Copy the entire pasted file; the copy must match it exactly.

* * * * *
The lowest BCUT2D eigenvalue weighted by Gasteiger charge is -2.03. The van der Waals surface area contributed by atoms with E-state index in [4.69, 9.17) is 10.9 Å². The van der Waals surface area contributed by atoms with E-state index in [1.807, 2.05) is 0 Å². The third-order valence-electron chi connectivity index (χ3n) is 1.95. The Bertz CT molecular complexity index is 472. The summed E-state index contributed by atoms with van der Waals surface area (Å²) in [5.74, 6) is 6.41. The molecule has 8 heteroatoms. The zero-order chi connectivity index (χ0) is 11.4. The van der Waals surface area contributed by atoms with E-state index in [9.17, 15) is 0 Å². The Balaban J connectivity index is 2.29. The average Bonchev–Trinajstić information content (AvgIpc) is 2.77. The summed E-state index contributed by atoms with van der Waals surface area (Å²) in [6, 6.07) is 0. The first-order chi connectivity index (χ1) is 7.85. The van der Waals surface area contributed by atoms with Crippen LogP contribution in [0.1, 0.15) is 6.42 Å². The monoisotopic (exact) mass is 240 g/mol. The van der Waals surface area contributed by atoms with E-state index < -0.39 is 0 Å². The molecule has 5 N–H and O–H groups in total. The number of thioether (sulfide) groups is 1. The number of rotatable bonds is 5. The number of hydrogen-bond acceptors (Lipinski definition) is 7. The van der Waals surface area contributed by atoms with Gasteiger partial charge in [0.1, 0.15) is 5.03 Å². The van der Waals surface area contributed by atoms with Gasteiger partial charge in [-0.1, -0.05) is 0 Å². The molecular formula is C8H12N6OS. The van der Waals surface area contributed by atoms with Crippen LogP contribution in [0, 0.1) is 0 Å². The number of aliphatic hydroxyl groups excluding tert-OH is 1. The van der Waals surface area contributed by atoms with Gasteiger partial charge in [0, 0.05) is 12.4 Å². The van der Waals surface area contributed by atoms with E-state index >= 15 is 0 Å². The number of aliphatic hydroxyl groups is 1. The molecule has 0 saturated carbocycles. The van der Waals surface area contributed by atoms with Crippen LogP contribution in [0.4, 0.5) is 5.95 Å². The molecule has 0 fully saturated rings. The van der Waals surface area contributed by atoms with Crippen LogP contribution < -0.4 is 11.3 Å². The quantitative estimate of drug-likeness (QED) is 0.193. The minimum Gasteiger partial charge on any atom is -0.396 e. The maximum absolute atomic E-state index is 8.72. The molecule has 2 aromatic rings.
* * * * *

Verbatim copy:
The lowest BCUT2D eigenvalue weighted by Gasteiger charge is -2.03. The van der Waals surface area contributed by atoms with E-state index in [4.69, 9.17) is 10.9 Å². The van der Waals surface area contributed by atoms with E-state index in [1.807, 2.05) is 0 Å². The third-order valence-electron chi connectivity index (χ3n) is 1.95. The Bertz CT molecular complexity index is 472. The summed E-state index contributed by atoms with van der Waals surface area (Å²) in [5.74, 6) is 6.41. The molecule has 8 heteroatoms. The zero-order chi connectivity index (χ0) is 11.4. The van der Waals surface area contributed by atoms with E-state index in [9.17, 15) is 0 Å². The Balaban J connectivity index is 2.29. The average Bonchev–Trinajstić information content (AvgIpc) is 2.77. The summed E-state index contributed by atoms with van der Waals surface area (Å²) in [6, 6.07) is 0. The first-order chi connectivity index (χ1) is 7.85. The van der Waals surface area contributed by atoms with Crippen LogP contribution in [0.1, 0.15) is 6.42 Å². The monoisotopic (exact) mass is 240 g/mol. The van der Waals surface area contributed by atoms with E-state index < -0.39 is 0 Å². The molecule has 5 N–H and O–H groups in total. The number of thioether (sulfide) groups is 1. The number of rotatable bonds is 5. The number of hydrogen-bond acceptors (Lipinski definition) is 7. The van der Waals surface area contributed by atoms with Gasteiger partial charge in [0.1, 0.15) is 5.03 Å². The van der Waals surface area contributed by atoms with Gasteiger partial charge in [-0.1, -0.05) is 0 Å². The molecular formula is C8H12N6OS. The van der Waals surface area contributed by atoms with Crippen LogP contribution in [0, 0.1) is 0 Å². The number of aliphatic hydroxyl groups excluding tert-OH is 1. The van der Waals surface area contributed by atoms with Gasteiger partial charge in [0, 0.05) is 12.4 Å². The van der Waals surface area contributed by atoms with E-state index >= 15 is 0 Å². The number of aliphatic hydroxyl groups is 1. The molecule has 0 saturated carbocycles. The van der Waals surface area contributed by atoms with Crippen LogP contribution in [0.4, 0.5) is 5.95 Å². The molecule has 0 fully saturated rings. The van der Waals surface area contributed by atoms with Crippen LogP contribution < -0.4 is 11.3 Å². The quantitative estimate of drug-likeness (QED) is 0.193. The minimum Gasteiger partial charge on any atom is -0.396 e. The maximum absolute atomic E-state index is 8.72. The molecule has 2 aromatic rings.